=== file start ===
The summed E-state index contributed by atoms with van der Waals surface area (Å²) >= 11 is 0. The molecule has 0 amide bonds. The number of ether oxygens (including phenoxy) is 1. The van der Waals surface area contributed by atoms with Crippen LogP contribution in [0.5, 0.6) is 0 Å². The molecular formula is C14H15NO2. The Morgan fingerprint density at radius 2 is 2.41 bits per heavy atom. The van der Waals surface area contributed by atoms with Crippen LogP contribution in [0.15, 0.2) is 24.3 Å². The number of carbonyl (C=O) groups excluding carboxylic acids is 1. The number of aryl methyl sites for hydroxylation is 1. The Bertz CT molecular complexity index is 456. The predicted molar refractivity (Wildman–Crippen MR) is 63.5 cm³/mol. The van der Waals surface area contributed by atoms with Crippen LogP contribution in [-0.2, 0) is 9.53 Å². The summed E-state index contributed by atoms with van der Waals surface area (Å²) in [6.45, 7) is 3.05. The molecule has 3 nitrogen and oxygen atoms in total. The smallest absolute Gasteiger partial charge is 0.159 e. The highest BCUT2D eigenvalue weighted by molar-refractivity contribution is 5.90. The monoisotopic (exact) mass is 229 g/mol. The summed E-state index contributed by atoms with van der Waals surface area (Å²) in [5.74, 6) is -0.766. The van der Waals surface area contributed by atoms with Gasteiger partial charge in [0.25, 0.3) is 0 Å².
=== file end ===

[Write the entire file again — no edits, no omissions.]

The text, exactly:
The summed E-state index contributed by atoms with van der Waals surface area (Å²) >= 11 is 0. The molecule has 0 amide bonds. The number of ether oxygens (including phenoxy) is 1. The van der Waals surface area contributed by atoms with Crippen LogP contribution in [0.5, 0.6) is 0 Å². The molecular formula is C14H15NO2. The Morgan fingerprint density at radius 2 is 2.41 bits per heavy atom. The van der Waals surface area contributed by atoms with Crippen LogP contribution in [0.15, 0.2) is 24.3 Å². The number of carbonyl (C=O) groups excluding carboxylic acids is 1. The number of aryl methyl sites for hydroxylation is 1. The Bertz CT molecular complexity index is 456. The predicted molar refractivity (Wildman–Crippen MR) is 63.5 cm³/mol. The van der Waals surface area contributed by atoms with Crippen LogP contribution in [-0.2, 0) is 9.53 Å². The summed E-state index contributed by atoms with van der Waals surface area (Å²) in [6.45, 7) is 3.05. The molecule has 3 nitrogen and oxygen atoms in total. The smallest absolute Gasteiger partial charge is 0.159 e. The highest BCUT2D eigenvalue weighted by molar-refractivity contribution is 5.90. The monoisotopic (exact) mass is 229 g/mol. The summed E-state index contributed by atoms with van der Waals surface area (Å²) in [5.74, 6) is -0.766. The van der Waals surface area contributed by atoms with Gasteiger partial charge in [0.25, 0.3) is 0 Å².